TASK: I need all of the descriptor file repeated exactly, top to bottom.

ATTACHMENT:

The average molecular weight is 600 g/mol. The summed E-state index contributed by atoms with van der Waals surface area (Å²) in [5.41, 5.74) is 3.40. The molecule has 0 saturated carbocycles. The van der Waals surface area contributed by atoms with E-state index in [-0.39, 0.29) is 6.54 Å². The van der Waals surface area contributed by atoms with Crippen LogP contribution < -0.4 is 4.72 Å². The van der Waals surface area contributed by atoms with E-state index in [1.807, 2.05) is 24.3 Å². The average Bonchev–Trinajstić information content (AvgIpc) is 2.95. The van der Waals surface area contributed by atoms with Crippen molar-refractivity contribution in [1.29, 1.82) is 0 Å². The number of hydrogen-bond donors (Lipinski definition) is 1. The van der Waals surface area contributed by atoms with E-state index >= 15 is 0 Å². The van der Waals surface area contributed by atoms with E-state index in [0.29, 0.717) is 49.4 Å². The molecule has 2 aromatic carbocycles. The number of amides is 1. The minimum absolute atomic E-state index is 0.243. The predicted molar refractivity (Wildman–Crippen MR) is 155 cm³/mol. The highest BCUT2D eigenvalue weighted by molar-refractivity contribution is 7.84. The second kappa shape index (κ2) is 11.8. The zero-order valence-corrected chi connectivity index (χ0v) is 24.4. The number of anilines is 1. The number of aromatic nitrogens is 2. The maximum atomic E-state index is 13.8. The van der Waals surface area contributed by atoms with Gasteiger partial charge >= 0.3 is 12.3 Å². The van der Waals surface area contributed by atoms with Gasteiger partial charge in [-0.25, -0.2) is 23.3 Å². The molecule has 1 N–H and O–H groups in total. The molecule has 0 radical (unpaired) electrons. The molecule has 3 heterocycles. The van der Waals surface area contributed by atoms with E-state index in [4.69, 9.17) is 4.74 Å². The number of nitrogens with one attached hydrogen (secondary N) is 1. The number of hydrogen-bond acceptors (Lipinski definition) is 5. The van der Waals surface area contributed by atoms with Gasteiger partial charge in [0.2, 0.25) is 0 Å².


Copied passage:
The average molecular weight is 600 g/mol. The summed E-state index contributed by atoms with van der Waals surface area (Å²) in [5.41, 5.74) is 3.40. The molecule has 0 saturated carbocycles. The van der Waals surface area contributed by atoms with E-state index in [-0.39, 0.29) is 6.54 Å². The van der Waals surface area contributed by atoms with Crippen LogP contribution < -0.4 is 4.72 Å². The van der Waals surface area contributed by atoms with E-state index in [1.807, 2.05) is 24.3 Å². The average Bonchev–Trinajstić information content (AvgIpc) is 2.95. The van der Waals surface area contributed by atoms with Crippen molar-refractivity contribution in [1.29, 1.82) is 0 Å². The number of hydrogen-bond donors (Lipinski definition) is 1. The van der Waals surface area contributed by atoms with E-state index >= 15 is 0 Å². The van der Waals surface area contributed by atoms with E-state index in [0.29, 0.717) is 49.4 Å². The molecule has 2 aromatic carbocycles. The number of amides is 1. The minimum absolute atomic E-state index is 0.243. The predicted molar refractivity (Wildman–Crippen MR) is 155 cm³/mol. The highest BCUT2D eigenvalue weighted by molar-refractivity contribution is 7.84. The second kappa shape index (κ2) is 11.8. The zero-order valence-corrected chi connectivity index (χ0v) is 24.4. The number of anilines is 1. The number of aromatic nitrogens is 2. The maximum atomic E-state index is 13.8. The van der Waals surface area contributed by atoms with Gasteiger partial charge >= 0.3 is 12.3 Å². The van der Waals surface area contributed by atoms with Gasteiger partial charge in [-0.25, -0.2) is 23.3 Å². The molecule has 1 N–H and O–H groups in total. The molecule has 0 radical (unpaired) electrons. The molecule has 3 heterocycles. The van der Waals surface area contributed by atoms with E-state index in [4.69, 9.17) is 4.74 Å². The number of nitrogens with one attached hydrogen (secondary N) is 1. The number of hydrogen-bond acceptors (Lipinski definition) is 5. The van der Waals surface area contributed by atoms with Gasteiger partial charge in [0.2, 0.25) is 0 Å².